OSAKA - In October 2018, the Intergovernmental Panel on Climate Change (IPCC) released a report that sent shock waves around the globe. The world’s leading body of climate scientists warned that there might be only 12 years left to ensure global warming is kept to a rise of 1.5 degrees Celsius. Beyond that, the IPCC said, the risk of droughts, floods and extreme heat greatly increase.
“Limiting global warming to 1.5 degrees would require rapid, far-reaching and unprecedented changes in all aspects of society,” the report said.
The 1.5 degree figure represents the ideal goal under the 2015 Paris climate change agreement. Nations pledged to respond to the threat of global warming by “holding the increase in the global average temperature to well below 2 degrees Celsius above pre-industrial levels and pursuing efforts to limit the temperature increase to 1.5 degrees Celsius above pre-industrial levels.”
Under the Paris accord, Japan must cut its greenhouse gas (GHG) emissions by 26 percent compared with 2013 by 2030. But the October 2018 IPCC report has helped spur efforts by Japanese corporations, local governments and nongovernmental organizations to push the central government to go further.
The central government is also now debating a new strategy to cut greenhouse gas emissions even more as it resists calls within and outside Japan to completely phase out the use of coal by midcentury.
Under a 2006 set of IPCC guidelines, Japan released an annual report on its greenhouse gas emissions, called the National Greenhouse Gas Inventory. The latest report for 2019 covers emissions in the fiscal 2017 period (April 2017 to March 2018). During that time, total emissions of seven greenhouse gases — carbon dioxide, methane, nitrous oxide, hydrofluorocarbons, perfluorinated compounds, sulfur hexafluoride and nitrogen trifluoride — amounted to nearly 1.3 million tons of carbon dioxide equivalent. While the figure marked a 1.2 percent decline compared with the previous fiscal year, it was a 1.3 percent increase compared with 1990, the base year countries use to calculate changes in their emissions.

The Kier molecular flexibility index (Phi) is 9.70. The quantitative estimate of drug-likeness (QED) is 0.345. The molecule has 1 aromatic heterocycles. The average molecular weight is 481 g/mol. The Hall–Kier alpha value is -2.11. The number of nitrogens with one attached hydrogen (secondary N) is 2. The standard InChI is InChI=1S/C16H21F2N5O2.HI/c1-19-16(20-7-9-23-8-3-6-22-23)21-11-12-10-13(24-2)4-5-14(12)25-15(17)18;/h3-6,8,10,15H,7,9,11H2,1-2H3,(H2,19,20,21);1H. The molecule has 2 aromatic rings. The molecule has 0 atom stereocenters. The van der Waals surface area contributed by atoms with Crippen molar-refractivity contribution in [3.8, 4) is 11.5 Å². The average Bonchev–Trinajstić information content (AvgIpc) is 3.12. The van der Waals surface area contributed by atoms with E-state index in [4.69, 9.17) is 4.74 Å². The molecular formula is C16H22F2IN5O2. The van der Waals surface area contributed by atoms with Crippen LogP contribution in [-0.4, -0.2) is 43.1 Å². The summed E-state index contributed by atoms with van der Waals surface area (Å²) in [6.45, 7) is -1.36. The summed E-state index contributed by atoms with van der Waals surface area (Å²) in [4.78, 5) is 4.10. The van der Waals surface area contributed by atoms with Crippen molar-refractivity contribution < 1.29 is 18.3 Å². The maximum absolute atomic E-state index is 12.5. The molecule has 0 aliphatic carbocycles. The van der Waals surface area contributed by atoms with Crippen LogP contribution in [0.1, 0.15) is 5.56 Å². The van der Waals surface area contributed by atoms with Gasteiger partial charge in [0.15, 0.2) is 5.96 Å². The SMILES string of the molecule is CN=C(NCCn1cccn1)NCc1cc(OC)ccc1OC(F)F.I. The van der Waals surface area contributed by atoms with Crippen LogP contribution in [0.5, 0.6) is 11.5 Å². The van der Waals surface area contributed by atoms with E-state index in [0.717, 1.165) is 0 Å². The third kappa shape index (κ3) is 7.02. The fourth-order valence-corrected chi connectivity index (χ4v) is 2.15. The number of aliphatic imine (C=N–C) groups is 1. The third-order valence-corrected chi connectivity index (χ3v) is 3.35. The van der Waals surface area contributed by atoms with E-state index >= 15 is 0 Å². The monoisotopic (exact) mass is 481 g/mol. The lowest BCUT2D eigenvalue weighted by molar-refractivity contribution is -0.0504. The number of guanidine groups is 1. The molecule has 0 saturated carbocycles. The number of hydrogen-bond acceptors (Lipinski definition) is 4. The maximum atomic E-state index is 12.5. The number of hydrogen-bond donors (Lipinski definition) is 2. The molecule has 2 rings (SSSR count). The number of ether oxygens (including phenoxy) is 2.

With climate change on the agenda for the Group of 20 Summit in Osaka later this month, there are likely to be discussions on Japan’s “Society 5.0” policy initiative. The initiative integrates physical space and cyberspace under which technological developments can be applied to overcome long-term problems the country — and the world — have struggled with, including climate change.
Society 5.0 promotes the further development of artificial intelligence and the increased use of data storage on the internet to tackle a variety of economic and social problems, but is also intended to help the world achieve a more decarbonized society and the more efficient and sustainable use of natural resources.
Two environmental issues in particular helped form the basis of the Society 5.0 goals. These include a worldwide need to reduce GHG emissions and food loss while increasing energy and food production for a world population that continues to grow overall, but where certain nations — including Japan — are declining and graying.
Via more integrated data systems that use internet cloud storage, the industrial and agricultural sectors can operate more efficiently, not only economically, but also environmentally. With everything from weather information to the available amount and price of nonfossil fuel generated electricity at any given time, the sectors will be able to make quick decisions based on such data.
Japan’s energy sector accounted for 88 percent of total emissions, the industrial sector accounted for 7.7 percent, the agricultural sector 2.6 percent and the waste sector 1.6 percent. Indirect carbon dioxide emissions amounted to just under 1 percent of the total.
Estimated GHG emissions from waste incineration in fiscal 2017 amounted to 12,238 kilotons equivalent of carbon dioxide.
That’s less than 1 percent of the 1.3 million tons in total GHG emissions, but it represents a nearly 12 percent decrease compared with the 1990 base year used for calculating greenhouse gas inventories.
Emissions from fossil-fuel derived waste, including plastics, cardboard, synthetic textiles and waste oil, accounted for 10,808 of the total 12,238-kiloton carbon dioxide equivalent.
The remainder came from incineration of waste that was either a mixture of fossil fuel derived and biogenic or purely biogenic.
But it is emissions from coal power plants, in particular, that political entities, businesses, nongovernmental organizations and the media in Japan have focused on since the October 2018 IPCC warning.